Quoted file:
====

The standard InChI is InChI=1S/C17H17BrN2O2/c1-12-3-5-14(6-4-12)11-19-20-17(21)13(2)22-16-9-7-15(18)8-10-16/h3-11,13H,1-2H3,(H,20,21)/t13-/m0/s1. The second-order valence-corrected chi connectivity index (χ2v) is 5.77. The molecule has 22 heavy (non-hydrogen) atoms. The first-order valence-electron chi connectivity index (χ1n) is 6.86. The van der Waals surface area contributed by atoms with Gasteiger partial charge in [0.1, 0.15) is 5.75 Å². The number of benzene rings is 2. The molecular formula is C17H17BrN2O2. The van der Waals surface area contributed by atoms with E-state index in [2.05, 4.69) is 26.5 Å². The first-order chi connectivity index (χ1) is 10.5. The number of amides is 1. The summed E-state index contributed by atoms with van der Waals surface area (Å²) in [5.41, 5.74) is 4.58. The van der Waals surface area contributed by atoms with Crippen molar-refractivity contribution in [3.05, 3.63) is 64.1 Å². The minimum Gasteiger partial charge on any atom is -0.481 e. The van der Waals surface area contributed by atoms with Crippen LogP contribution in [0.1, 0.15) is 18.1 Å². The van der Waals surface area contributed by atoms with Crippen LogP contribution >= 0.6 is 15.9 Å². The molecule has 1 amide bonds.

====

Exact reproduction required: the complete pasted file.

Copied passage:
The standard InChI is InChI=1S/C17H17BrN2O2/c1-12-3-5-14(6-4-12)11-19-20-17(21)13(2)22-16-9-7-15(18)8-10-16/h3-11,13H,1-2H3,(H,20,21)/t13-/m0/s1. The second-order valence-corrected chi connectivity index (χ2v) is 5.77. The molecule has 22 heavy (non-hydrogen) atoms. The first-order valence-electron chi connectivity index (χ1n) is 6.86. The van der Waals surface area contributed by atoms with Gasteiger partial charge in [0.1, 0.15) is 5.75 Å². The number of benzene rings is 2. The molecular formula is C17H17BrN2O2. The van der Waals surface area contributed by atoms with E-state index in [2.05, 4.69) is 26.5 Å². The first-order chi connectivity index (χ1) is 10.5. The number of amides is 1. The summed E-state index contributed by atoms with van der Waals surface area (Å²) in [5.41, 5.74) is 4.58. The van der Waals surface area contributed by atoms with Crippen molar-refractivity contribution in [3.05, 3.63) is 64.1 Å². The minimum Gasteiger partial charge on any atom is -0.481 e. The van der Waals surface area contributed by atoms with Crippen LogP contribution in [0.1, 0.15) is 18.1 Å². The van der Waals surface area contributed by atoms with Crippen LogP contribution >= 0.6 is 15.9 Å². The molecule has 1 amide bonds.